The “Blood for Goods” Deal
Trading human lives for goods and commodities. How absurd and cruel does it sound? Well, it actually took place. Or, at least, was intended.
On April 25, 1944, the Nazis made the Allies an unbelievable offer: to allow one million Jews to leave Hungary for any Allied occupied country (apart from Palestine) in exchange for goods such as 10,000 trucks or tea. The proposal was approved by SS-Obersturmbannführer Adolf Eichmann and the Reichsfuhrer-SS Heinrich Himmler. Eichmann, being the officer in charge of the deportations and one of the architects of genocide, personally met with Joel Brand, a member of the Relief and Rescue Committee of Budapest (also known as the “Va’ada”) to assist the Nazis in negotiations with world Jewish leaders and the Allied governments. Eichmann called the deal “Blut gegen Waren” (“blood for goods”).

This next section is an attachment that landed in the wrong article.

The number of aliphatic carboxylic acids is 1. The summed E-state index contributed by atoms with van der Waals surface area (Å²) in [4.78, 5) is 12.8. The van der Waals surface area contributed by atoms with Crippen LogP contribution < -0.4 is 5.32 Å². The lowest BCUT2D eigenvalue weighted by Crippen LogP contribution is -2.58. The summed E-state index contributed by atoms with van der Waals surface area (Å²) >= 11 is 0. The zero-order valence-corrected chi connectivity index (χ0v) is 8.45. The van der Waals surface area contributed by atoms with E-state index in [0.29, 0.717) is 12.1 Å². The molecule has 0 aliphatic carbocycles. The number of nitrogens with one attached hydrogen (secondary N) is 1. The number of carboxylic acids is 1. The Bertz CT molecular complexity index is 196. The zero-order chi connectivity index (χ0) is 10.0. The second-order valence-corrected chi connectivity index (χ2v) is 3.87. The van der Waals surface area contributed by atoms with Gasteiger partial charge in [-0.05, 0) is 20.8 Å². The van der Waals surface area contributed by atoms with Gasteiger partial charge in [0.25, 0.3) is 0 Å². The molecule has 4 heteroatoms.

Clearly, the Allies considered the Nazi offer another trick and did not want to negotiate. In fact, the proposal was nothing else but a desperate measure to increase the flow of commodities into Nazi Germany. The British press called the “monstrous offer” blackmail against Jews. Moreover, the Soviet Union strongly opposed the deal. It must not be forgotten that the Allies were hesitant in this matter also due to the problem of absorbing so many immigrants if the Nazis actually let one million people escape.